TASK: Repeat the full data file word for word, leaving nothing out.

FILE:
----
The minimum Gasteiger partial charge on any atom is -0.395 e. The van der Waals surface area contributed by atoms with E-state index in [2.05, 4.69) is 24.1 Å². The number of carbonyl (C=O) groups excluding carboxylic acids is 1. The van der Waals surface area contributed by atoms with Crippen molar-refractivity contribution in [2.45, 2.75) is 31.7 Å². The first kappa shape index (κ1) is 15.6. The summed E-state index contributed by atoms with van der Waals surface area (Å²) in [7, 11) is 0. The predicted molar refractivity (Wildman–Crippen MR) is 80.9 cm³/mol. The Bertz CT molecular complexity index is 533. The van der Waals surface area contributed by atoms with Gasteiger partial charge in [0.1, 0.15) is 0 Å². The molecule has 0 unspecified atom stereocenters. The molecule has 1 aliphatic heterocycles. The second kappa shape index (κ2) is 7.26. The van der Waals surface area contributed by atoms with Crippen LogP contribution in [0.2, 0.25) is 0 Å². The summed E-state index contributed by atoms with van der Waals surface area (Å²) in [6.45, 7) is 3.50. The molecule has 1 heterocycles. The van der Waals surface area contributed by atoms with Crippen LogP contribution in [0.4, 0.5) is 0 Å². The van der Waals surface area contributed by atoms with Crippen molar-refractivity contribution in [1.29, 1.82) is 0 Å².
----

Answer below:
The minimum Gasteiger partial charge on any atom is -0.395 e. The van der Waals surface area contributed by atoms with E-state index in [2.05, 4.69) is 24.1 Å². The number of carbonyl (C=O) groups excluding carboxylic acids is 1. The van der Waals surface area contributed by atoms with Crippen molar-refractivity contribution in [2.45, 2.75) is 31.7 Å². The first kappa shape index (κ1) is 15.6. The summed E-state index contributed by atoms with van der Waals surface area (Å²) in [7, 11) is 0. The predicted molar refractivity (Wildman–Crippen MR) is 80.9 cm³/mol. The Bertz CT molecular complexity index is 533. The van der Waals surface area contributed by atoms with Gasteiger partial charge in [0.1, 0.15) is 0 Å². The molecule has 0 unspecified atom stereocenters. The molecule has 1 aliphatic heterocycles. The second kappa shape index (κ2) is 7.26. The van der Waals surface area contributed by atoms with Crippen LogP contribution in [0.2, 0.25) is 0 Å². The summed E-state index contributed by atoms with van der Waals surface area (Å²) in [6.45, 7) is 3.50. The molecule has 1 heterocycles. The van der Waals surface area contributed by atoms with Crippen LogP contribution in [0.4, 0.5) is 0 Å². The van der Waals surface area contributed by atoms with Crippen molar-refractivity contribution in [1.29, 1.82) is 0 Å².